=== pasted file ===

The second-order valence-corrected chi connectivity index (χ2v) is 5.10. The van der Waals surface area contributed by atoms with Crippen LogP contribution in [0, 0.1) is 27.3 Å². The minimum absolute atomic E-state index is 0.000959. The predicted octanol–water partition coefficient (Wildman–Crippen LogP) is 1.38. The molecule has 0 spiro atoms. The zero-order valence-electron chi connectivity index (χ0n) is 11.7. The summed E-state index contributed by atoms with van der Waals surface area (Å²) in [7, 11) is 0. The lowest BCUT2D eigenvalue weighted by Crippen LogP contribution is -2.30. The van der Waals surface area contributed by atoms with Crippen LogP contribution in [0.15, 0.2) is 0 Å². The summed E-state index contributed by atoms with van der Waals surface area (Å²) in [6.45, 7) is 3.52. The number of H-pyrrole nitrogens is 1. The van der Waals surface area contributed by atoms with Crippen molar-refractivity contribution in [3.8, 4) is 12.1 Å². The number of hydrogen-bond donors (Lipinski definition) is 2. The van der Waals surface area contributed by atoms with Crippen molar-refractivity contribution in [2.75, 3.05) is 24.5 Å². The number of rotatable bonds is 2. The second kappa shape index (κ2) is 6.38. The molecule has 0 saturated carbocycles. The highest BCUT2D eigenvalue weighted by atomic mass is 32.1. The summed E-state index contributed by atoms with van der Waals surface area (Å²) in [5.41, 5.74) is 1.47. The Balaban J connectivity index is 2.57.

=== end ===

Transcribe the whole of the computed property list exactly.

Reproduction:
The second-order valence-corrected chi connectivity index (χ2v) is 5.10. The van der Waals surface area contributed by atoms with Crippen LogP contribution in [0, 0.1) is 27.3 Å². The minimum absolute atomic E-state index is 0.000959. The predicted octanol–water partition coefficient (Wildman–Crippen LogP) is 1.38. The molecule has 0 spiro atoms. The zero-order valence-electron chi connectivity index (χ0n) is 11.7. The summed E-state index contributed by atoms with van der Waals surface area (Å²) in [7, 11) is 0. The lowest BCUT2D eigenvalue weighted by Crippen LogP contribution is -2.30. The van der Waals surface area contributed by atoms with Crippen LogP contribution in [0.15, 0.2) is 0 Å². The summed E-state index contributed by atoms with van der Waals surface area (Å²) in [6.45, 7) is 3.52. The number of H-pyrrole nitrogens is 1. The van der Waals surface area contributed by atoms with Crippen molar-refractivity contribution in [3.8, 4) is 12.1 Å². The number of hydrogen-bond donors (Lipinski definition) is 2. The van der Waals surface area contributed by atoms with Crippen molar-refractivity contribution in [2.75, 3.05) is 24.5 Å². The number of rotatable bonds is 2. The second kappa shape index (κ2) is 6.38. The molecule has 0 saturated carbocycles. The highest BCUT2D eigenvalue weighted by atomic mass is 32.1. The summed E-state index contributed by atoms with van der Waals surface area (Å²) in [5.41, 5.74) is 1.47. The Balaban J connectivity index is 2.57.